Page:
It is time to start planning activities for the coming term! When educators plan activities, it is crucial to take children’s views, interests, needs and ideas into consideration – otherwise the activities have no point! Each activity should have a target, a set learning goal based on curriculum (for example: Practicing fine motor skills and naming colours).
Making children’s participation stronger is one of the most important pedagogical tasks in early childhood education. Children’s opinions are being asked and listened to – but only here and there. Taking children’s views into consideration should be a systematic and continuing process in early childhood education.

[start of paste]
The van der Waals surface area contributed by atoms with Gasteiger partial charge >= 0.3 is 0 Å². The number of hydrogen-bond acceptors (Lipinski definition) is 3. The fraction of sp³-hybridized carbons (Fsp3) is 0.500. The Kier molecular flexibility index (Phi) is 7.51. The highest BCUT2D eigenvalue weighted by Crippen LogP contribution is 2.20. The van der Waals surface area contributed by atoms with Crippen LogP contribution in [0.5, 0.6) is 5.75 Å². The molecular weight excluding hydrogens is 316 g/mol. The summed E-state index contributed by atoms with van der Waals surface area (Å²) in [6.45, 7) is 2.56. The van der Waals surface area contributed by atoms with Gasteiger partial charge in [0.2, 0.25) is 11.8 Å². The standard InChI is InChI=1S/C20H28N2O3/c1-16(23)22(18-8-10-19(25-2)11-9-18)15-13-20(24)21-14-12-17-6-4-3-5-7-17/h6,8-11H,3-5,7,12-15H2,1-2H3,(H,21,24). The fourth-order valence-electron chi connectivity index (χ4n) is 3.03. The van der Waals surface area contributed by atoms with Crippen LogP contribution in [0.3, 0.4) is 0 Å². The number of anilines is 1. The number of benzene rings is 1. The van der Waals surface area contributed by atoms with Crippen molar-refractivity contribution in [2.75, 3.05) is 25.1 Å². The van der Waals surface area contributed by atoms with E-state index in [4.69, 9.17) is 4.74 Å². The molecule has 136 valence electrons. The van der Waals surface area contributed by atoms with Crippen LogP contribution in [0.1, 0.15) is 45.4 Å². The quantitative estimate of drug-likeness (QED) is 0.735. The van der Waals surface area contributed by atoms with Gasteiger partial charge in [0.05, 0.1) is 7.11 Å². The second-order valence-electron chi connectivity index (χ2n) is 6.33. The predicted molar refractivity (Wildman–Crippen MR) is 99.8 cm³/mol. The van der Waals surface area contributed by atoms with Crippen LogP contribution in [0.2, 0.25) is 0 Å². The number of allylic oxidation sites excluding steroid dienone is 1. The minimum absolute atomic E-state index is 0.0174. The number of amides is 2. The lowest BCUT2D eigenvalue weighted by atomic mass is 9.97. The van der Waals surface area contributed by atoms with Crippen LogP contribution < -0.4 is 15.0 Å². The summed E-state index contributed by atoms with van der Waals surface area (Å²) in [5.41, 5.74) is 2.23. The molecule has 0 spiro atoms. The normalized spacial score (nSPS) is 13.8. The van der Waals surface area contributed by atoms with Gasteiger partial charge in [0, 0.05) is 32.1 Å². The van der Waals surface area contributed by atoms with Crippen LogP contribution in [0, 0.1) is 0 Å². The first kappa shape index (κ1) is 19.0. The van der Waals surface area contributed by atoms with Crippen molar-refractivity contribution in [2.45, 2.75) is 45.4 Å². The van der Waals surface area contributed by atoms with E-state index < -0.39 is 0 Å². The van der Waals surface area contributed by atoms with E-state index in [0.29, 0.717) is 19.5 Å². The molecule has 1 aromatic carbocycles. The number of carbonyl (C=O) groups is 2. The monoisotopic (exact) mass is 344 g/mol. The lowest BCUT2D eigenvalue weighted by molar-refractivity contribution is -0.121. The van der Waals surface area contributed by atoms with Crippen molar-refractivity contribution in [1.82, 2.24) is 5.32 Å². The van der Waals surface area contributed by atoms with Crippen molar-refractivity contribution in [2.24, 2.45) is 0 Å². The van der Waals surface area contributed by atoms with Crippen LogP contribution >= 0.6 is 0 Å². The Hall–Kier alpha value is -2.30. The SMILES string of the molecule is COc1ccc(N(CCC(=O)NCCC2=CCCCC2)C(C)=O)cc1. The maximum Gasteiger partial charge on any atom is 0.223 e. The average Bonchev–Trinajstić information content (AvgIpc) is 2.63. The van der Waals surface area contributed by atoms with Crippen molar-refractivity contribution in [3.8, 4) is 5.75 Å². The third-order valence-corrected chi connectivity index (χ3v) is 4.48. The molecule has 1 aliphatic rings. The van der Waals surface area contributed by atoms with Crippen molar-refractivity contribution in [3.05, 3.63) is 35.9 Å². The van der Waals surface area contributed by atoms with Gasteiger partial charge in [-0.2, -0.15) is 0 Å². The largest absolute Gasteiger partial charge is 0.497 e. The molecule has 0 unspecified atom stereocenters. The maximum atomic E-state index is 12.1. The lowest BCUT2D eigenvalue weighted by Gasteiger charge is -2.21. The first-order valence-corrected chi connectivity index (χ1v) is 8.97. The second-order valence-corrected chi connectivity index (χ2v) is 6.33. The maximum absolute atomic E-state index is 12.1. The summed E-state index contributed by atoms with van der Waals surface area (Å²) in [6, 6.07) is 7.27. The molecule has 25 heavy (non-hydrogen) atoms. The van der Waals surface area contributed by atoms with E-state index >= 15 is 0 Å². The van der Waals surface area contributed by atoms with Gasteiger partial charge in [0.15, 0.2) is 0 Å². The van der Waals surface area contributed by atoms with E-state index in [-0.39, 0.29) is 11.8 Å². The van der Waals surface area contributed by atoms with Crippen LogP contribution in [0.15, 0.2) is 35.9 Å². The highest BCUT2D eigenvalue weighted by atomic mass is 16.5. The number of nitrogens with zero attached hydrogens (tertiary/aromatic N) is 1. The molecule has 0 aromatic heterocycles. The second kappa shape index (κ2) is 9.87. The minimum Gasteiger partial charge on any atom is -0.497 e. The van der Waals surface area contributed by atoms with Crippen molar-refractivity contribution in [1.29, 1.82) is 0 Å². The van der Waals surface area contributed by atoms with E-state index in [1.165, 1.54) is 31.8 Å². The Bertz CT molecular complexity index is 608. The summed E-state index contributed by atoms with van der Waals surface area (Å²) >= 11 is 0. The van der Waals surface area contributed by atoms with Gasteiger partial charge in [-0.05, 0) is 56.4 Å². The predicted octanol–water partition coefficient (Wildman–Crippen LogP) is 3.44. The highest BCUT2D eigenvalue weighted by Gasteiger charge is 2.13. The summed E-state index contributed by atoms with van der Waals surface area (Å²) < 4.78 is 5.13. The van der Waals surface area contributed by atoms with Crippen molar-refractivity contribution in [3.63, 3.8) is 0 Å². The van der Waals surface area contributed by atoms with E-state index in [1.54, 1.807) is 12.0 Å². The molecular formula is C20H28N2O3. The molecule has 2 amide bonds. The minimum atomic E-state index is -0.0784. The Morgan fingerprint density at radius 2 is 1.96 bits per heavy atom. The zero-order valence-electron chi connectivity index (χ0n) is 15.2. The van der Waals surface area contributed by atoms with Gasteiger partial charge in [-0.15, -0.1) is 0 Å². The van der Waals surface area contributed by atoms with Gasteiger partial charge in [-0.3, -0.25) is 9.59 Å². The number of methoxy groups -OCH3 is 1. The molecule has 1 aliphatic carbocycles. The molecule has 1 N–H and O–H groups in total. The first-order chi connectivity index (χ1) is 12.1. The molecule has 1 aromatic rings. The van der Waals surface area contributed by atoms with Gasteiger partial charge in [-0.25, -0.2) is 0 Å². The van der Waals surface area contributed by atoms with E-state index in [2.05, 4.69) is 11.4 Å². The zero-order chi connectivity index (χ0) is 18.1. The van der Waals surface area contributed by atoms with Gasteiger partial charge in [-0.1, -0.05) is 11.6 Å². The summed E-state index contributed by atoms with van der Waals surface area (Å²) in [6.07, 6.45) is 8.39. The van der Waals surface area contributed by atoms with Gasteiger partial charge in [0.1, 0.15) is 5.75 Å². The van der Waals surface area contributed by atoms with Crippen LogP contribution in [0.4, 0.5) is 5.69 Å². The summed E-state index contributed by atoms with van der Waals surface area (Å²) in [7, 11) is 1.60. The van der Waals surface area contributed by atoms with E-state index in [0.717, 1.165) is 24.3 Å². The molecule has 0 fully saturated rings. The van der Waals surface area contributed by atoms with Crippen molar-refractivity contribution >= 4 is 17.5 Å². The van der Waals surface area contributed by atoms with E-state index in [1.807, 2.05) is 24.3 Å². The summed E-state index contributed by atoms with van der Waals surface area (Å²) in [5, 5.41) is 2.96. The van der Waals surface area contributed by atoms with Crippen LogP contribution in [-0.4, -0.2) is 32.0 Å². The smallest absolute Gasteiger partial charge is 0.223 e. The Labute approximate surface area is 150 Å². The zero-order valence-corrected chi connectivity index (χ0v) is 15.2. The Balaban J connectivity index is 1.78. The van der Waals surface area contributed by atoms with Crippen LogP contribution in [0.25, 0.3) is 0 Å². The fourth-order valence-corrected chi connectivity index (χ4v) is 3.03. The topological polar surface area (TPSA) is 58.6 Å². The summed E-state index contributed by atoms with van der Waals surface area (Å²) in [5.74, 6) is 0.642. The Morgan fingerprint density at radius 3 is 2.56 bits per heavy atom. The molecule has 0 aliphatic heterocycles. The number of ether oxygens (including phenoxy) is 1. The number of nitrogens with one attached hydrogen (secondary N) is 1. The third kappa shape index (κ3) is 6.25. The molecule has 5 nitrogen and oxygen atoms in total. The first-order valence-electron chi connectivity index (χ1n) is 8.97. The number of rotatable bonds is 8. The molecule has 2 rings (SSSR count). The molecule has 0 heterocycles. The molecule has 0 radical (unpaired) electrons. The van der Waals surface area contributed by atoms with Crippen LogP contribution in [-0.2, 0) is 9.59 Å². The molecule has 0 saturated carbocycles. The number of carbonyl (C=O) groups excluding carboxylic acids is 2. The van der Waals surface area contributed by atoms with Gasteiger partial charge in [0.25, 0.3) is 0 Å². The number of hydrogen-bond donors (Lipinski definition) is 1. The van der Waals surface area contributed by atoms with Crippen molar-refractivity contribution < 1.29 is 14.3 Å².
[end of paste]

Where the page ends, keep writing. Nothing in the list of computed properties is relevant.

Educators can find out children’s views for example by:
- Observing children’s play
- Following children’s conversations
- Asking children to draw their favourite things
In case the educator notices that the children are very interested in cars...
...he can include cars in the activity so that the activity is pleasant and interesting for the children. If the activity was to practice fine motor skills and colours – including cars – the activity could be one of these:
- Put many little pictures of colourful cars on the floor and talk about the colours you see. Then divide the cars in the boxes with the children. Red cars go in red box, purple cars in purple box…
- Look for a colouring page of a car. Children need to use at least 5 different colours when colouring it.
- Look for a colouring page of a car. Children can “colour” the car by ripping small pieces of coloured paper and gluing them onto the colouring page.
When educators plan activities that interest children, children are more interested in participating and learning! Children learn by playing. Including their ideas and favorite toys in the activities makes learning fun and benefits both the educator and the children.